City Plan 2040 document will now be sent out for public consultation before heading to the government for final approval

The City of London has formally approved its plan to build 1.2 million sq m of office floorspace over the next 16 years.

The City Plan 2040 has been rubber stamped by the Square Mile’s primary decision making body, the Court of Common Council, the last of three committees votes it needed to pass.

The document, which also sets out how the City will attempt to become a seven-day-a-week cultural and leisure destination, had previously been approved by the planning and transportation committee and the policy and resource committee.

It will now be published for public consultation before being evaluated by an independent planning inspector and finally being sent to the secretary of state for approval later this year.

Undershaft 2024 5

Eric Parry’s revised plans for 1 Undershaft, which would be the tallest tower in the City

Policy chairman and political leader of the City of London Corporation, Chris Hayward, said: “The City is an asset to London, the UK and the world. It creates jobs, drives investment and is home to many precious heritage assets, all of which are for the benefit of communities, both domestically and overseas.

“As policy chairman and political leader of the City of London Corporation, I want to urge everyone connected with the Square Mile to participate in the public consultation round, to ensure that the City can realise its potential as the most innovative, inclusive and sustainable place to invest, work, live, learn and visit.”

New details released earlier this year outlined three “key areas of change” where the new office floorspace will be built, including two areas earmarked for tall buildings.

Most of the new floorspace will be mopped up by the City cluster, the group of towers in the eastern half of the City where Stanhope wants to build the 74-storey 1 Undershaft, which was submitted for planning last month.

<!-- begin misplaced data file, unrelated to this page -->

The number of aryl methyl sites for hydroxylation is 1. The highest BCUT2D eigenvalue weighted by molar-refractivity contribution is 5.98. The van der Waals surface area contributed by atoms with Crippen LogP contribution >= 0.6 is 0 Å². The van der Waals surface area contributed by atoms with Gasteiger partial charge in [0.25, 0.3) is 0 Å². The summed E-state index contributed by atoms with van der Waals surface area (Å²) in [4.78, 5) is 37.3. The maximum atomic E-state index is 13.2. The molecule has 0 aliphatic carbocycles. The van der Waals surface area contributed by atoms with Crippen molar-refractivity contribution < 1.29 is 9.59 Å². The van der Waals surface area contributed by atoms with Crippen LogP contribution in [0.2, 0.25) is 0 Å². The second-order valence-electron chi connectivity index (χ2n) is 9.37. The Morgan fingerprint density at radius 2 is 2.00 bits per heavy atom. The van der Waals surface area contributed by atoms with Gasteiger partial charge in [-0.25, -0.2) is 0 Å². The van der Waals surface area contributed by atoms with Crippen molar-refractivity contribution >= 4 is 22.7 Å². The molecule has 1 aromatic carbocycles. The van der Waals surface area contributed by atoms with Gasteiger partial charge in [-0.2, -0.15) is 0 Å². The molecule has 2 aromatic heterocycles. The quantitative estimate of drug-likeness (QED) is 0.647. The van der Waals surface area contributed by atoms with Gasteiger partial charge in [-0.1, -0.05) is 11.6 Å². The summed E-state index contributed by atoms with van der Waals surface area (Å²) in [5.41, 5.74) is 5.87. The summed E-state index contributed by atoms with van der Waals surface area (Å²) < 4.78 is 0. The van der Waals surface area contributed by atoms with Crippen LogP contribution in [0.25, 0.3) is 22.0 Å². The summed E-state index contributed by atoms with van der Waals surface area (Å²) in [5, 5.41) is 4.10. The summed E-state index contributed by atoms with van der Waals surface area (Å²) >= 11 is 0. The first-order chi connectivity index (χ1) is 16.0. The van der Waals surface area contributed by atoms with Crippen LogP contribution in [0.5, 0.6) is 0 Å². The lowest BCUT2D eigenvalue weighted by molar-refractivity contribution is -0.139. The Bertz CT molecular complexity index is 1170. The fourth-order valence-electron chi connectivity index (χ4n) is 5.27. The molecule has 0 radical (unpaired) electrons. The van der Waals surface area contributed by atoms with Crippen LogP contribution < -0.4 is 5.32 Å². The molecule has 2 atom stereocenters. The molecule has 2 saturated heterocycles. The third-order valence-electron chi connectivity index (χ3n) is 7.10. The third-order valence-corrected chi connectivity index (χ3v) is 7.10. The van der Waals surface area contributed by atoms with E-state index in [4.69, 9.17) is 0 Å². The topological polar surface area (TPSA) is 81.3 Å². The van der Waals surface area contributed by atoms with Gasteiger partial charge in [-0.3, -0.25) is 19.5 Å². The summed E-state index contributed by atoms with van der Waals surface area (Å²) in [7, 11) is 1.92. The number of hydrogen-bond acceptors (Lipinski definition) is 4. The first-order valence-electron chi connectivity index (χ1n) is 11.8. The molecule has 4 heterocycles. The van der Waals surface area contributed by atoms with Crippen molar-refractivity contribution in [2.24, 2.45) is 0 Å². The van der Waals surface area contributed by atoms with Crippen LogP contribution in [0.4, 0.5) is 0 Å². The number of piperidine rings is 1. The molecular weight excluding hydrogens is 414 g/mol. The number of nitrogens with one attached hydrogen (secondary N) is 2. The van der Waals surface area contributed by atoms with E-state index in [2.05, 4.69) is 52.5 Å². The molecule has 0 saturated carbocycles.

This will be supplemented by smaller areas deemed suitable for new development around Fleet Street and Liverpool Street.

A new contour map included in a draft document for the 2040 plan sets out the maximum heights of tall buildings in the City cluster, which has a central peak around 1 Undershaft of 300m, although Eric Parry’s proposals for the site would rise to more than 309m.

A much smaller area in the west of the City around Holborn and Fleet Street is the only other area where tall buildings would be allowed under the plan, with a stricter height limit of no more than 90m.

>> See also: Eric Parry submits full planning application for revised 1 Undershaft

The plan also aims to make the City’s riverside play an “enhanced role” for the City with more leisure, culture and recreation destinations with enhanced greening and connectivity.

Office developments in general must take a ‘retrofit first’ approach, prioritising the refurbishment of existing space over newbuild options in a policy assigned “significant importance” in the plan.

All large developments will be required to achieve a minimum BREEAM rating of “excellent”, and aim for “outstanding”, and a minimum five star NABERS UK rating.

The City has previously announced an ambition for a “net zero Square Mile” by 2040, 10 years ahead of the government’s target for the rest of the UK.